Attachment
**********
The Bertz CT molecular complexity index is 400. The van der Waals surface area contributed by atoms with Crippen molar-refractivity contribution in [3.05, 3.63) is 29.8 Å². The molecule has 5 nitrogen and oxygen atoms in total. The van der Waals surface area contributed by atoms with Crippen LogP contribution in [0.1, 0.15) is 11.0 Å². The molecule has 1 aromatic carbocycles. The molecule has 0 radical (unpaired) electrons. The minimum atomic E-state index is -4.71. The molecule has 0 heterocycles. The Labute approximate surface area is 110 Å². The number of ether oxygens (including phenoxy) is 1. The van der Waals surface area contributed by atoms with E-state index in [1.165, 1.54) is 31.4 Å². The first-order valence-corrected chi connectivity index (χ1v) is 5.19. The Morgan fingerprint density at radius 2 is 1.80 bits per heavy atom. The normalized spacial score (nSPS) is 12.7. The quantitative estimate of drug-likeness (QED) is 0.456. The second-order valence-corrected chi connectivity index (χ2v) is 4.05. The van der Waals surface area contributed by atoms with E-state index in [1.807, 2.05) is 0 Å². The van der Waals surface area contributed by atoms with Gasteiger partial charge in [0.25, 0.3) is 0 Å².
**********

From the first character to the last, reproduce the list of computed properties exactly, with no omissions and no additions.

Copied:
The Bertz CT molecular complexity index is 400. The van der Waals surface area contributed by atoms with Crippen molar-refractivity contribution in [3.05, 3.63) is 29.8 Å². The molecule has 5 nitrogen and oxygen atoms in total. The van der Waals surface area contributed by atoms with Crippen LogP contribution in [0.1, 0.15) is 11.0 Å². The molecule has 1 aromatic carbocycles. The molecule has 0 radical (unpaired) electrons. The minimum atomic E-state index is -4.71. The molecule has 0 heterocycles. The Labute approximate surface area is 110 Å². The number of ether oxygens (including phenoxy) is 1. The van der Waals surface area contributed by atoms with E-state index in [1.165, 1.54) is 31.4 Å². The first-order valence-corrected chi connectivity index (χ1v) is 5.19. The Morgan fingerprint density at radius 2 is 1.80 bits per heavy atom. The normalized spacial score (nSPS) is 12.7. The quantitative estimate of drug-likeness (QED) is 0.456. The second-order valence-corrected chi connectivity index (χ2v) is 4.05. The van der Waals surface area contributed by atoms with E-state index in [1.807, 2.05) is 0 Å². The van der Waals surface area contributed by atoms with Gasteiger partial charge in [0.25, 0.3) is 0 Å².